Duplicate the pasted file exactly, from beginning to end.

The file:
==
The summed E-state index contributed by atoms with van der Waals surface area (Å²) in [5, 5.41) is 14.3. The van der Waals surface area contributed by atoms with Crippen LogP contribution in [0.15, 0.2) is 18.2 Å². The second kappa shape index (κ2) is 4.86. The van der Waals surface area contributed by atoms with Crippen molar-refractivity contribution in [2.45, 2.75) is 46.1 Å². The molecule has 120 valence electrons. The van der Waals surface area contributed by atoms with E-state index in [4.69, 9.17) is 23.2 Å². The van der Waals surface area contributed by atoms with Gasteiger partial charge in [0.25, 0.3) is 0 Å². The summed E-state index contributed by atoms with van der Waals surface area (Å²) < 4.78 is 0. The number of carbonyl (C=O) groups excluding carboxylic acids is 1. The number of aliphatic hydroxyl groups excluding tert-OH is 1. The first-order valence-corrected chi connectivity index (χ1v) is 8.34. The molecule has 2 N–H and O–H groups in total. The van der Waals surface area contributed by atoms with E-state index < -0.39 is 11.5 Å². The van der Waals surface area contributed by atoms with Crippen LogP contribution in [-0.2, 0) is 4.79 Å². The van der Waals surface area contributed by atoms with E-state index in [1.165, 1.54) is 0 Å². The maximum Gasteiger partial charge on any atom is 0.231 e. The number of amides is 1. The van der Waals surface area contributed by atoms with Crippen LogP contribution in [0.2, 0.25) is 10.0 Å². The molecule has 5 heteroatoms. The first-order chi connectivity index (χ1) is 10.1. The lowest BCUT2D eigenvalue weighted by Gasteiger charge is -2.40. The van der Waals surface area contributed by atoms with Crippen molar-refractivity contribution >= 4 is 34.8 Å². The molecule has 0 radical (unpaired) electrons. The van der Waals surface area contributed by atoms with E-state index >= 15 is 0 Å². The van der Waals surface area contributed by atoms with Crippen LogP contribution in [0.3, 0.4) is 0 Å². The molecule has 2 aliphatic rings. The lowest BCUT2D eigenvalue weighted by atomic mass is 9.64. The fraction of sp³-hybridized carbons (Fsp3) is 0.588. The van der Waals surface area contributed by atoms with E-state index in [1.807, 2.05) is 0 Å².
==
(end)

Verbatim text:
The summed E-state index contributed by atoms with van der Waals surface area (Å²) in [5, 5.41) is 14.3. The van der Waals surface area contributed by atoms with Crippen LogP contribution in [0.15, 0.2) is 18.2 Å². The second kappa shape index (κ2) is 4.86. The van der Waals surface area contributed by atoms with Crippen molar-refractivity contribution in [2.45, 2.75) is 46.1 Å². The molecule has 120 valence electrons. The van der Waals surface area contributed by atoms with E-state index in [4.69, 9.17) is 23.2 Å². The van der Waals surface area contributed by atoms with Gasteiger partial charge in [0.25, 0.3) is 0 Å². The summed E-state index contributed by atoms with van der Waals surface area (Å²) < 4.78 is 0. The number of carbonyl (C=O) groups excluding carboxylic acids is 1. The number of aliphatic hydroxyl groups excluding tert-OH is 1. The first-order valence-corrected chi connectivity index (χ1v) is 8.34. The molecule has 2 N–H and O–H groups in total. The van der Waals surface area contributed by atoms with E-state index < -0.39 is 11.5 Å². The van der Waals surface area contributed by atoms with Crippen LogP contribution in [-0.2, 0) is 4.79 Å². The van der Waals surface area contributed by atoms with E-state index in [1.165, 1.54) is 0 Å². The maximum Gasteiger partial charge on any atom is 0.231 e. The number of amides is 1. The van der Waals surface area contributed by atoms with Crippen LogP contribution in [0.2, 0.25) is 10.0 Å². The molecule has 5 heteroatoms. The first-order chi connectivity index (χ1) is 10.1. The lowest BCUT2D eigenvalue weighted by Gasteiger charge is -2.40. The van der Waals surface area contributed by atoms with Crippen molar-refractivity contribution >= 4 is 34.8 Å². The molecule has 0 radical (unpaired) electrons. The van der Waals surface area contributed by atoms with E-state index >= 15 is 0 Å². The van der Waals surface area contributed by atoms with Crippen LogP contribution in [0.3, 0.4) is 0 Å². The molecule has 2 aliphatic rings. The lowest BCUT2D eigenvalue weighted by atomic mass is 9.64. The fraction of sp³-hybridized carbons (Fsp3) is 0.588. The van der Waals surface area contributed by atoms with E-state index in [1.807, 2.05) is 0 Å².